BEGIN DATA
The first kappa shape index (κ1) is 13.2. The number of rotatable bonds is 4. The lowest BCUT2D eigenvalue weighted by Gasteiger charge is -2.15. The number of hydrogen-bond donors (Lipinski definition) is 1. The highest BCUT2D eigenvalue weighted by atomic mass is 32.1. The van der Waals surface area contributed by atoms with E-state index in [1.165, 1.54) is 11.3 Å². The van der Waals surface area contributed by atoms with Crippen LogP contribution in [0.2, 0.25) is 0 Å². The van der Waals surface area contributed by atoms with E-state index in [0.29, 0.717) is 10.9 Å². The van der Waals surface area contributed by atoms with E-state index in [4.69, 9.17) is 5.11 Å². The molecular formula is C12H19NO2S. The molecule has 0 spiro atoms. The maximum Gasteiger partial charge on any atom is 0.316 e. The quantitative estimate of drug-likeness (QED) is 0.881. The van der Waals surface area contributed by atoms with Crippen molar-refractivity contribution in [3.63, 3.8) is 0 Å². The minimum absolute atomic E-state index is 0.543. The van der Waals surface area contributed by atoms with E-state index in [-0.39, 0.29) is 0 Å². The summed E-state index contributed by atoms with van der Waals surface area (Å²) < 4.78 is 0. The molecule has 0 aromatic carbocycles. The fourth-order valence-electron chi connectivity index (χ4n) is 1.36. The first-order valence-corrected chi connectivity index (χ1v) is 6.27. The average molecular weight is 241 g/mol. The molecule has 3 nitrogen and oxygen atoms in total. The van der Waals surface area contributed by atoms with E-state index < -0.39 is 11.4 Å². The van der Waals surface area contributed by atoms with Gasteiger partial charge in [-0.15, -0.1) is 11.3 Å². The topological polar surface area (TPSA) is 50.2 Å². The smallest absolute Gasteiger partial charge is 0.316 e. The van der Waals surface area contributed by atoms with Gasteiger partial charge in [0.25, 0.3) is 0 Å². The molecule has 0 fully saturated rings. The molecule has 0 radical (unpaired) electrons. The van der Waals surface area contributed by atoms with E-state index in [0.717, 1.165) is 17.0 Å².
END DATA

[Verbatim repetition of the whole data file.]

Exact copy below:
The first kappa shape index (κ1) is 13.2. The number of rotatable bonds is 4. The lowest BCUT2D eigenvalue weighted by Gasteiger charge is -2.15. The number of hydrogen-bond donors (Lipinski definition) is 1. The highest BCUT2D eigenvalue weighted by atomic mass is 32.1. The van der Waals surface area contributed by atoms with E-state index in [1.165, 1.54) is 11.3 Å². The van der Waals surface area contributed by atoms with Crippen LogP contribution in [0.2, 0.25) is 0 Å². The van der Waals surface area contributed by atoms with E-state index in [0.29, 0.717) is 10.9 Å². The van der Waals surface area contributed by atoms with E-state index in [4.69, 9.17) is 5.11 Å². The molecular formula is C12H19NO2S. The molecule has 0 spiro atoms. The maximum Gasteiger partial charge on any atom is 0.316 e. The quantitative estimate of drug-likeness (QED) is 0.881. The van der Waals surface area contributed by atoms with Crippen molar-refractivity contribution in [3.63, 3.8) is 0 Å². The minimum absolute atomic E-state index is 0.543. The van der Waals surface area contributed by atoms with E-state index in [-0.39, 0.29) is 0 Å². The summed E-state index contributed by atoms with van der Waals surface area (Å²) < 4.78 is 0. The molecule has 0 aromatic carbocycles. The fourth-order valence-electron chi connectivity index (χ4n) is 1.36. The first-order valence-corrected chi connectivity index (χ1v) is 6.27. The average molecular weight is 241 g/mol. The molecule has 3 nitrogen and oxygen atoms in total. The van der Waals surface area contributed by atoms with E-state index < -0.39 is 11.4 Å². The van der Waals surface area contributed by atoms with Gasteiger partial charge in [-0.15, -0.1) is 11.3 Å². The topological polar surface area (TPSA) is 50.2 Å². The smallest absolute Gasteiger partial charge is 0.316 e. The van der Waals surface area contributed by atoms with Gasteiger partial charge in [0.25, 0.3) is 0 Å². The molecule has 0 fully saturated rings. The molecule has 0 radical (unpaired) electrons. The van der Waals surface area contributed by atoms with E-state index in [0.717, 1.165) is 17.0 Å².